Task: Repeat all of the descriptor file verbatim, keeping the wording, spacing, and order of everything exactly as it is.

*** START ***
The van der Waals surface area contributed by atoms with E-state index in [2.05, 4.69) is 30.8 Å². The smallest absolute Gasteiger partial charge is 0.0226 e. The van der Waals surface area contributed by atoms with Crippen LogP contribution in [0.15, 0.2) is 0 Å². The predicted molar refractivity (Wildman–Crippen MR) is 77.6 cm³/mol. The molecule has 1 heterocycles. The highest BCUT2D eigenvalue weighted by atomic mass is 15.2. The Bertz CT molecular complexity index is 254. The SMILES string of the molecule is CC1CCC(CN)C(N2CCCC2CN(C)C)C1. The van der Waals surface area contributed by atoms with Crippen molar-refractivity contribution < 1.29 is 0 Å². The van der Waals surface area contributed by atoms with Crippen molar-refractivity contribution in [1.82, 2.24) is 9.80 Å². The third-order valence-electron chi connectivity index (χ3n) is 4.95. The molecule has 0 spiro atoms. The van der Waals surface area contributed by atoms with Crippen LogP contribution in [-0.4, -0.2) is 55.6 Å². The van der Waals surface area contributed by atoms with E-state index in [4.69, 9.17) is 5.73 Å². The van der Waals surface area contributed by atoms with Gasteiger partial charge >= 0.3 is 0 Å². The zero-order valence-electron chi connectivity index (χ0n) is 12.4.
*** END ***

The van der Waals surface area contributed by atoms with E-state index in [2.05, 4.69) is 30.8 Å². The smallest absolute Gasteiger partial charge is 0.0226 e. The van der Waals surface area contributed by atoms with Crippen LogP contribution in [0.15, 0.2) is 0 Å². The predicted molar refractivity (Wildman–Crippen MR) is 77.6 cm³/mol. The molecule has 1 heterocycles. The highest BCUT2D eigenvalue weighted by atomic mass is 15.2. The Bertz CT molecular complexity index is 254. The SMILES string of the molecule is CC1CCC(CN)C(N2CCCC2CN(C)C)C1. The van der Waals surface area contributed by atoms with Crippen molar-refractivity contribution < 1.29 is 0 Å². The van der Waals surface area contributed by atoms with Crippen molar-refractivity contribution in [1.82, 2.24) is 9.80 Å². The third-order valence-electron chi connectivity index (χ3n) is 4.95. The molecule has 0 spiro atoms. The van der Waals surface area contributed by atoms with Crippen LogP contribution in [-0.4, -0.2) is 55.6 Å². The van der Waals surface area contributed by atoms with E-state index in [4.69, 9.17) is 5.73 Å². The van der Waals surface area contributed by atoms with Gasteiger partial charge >= 0.3 is 0 Å². The zero-order valence-electron chi connectivity index (χ0n) is 12.4.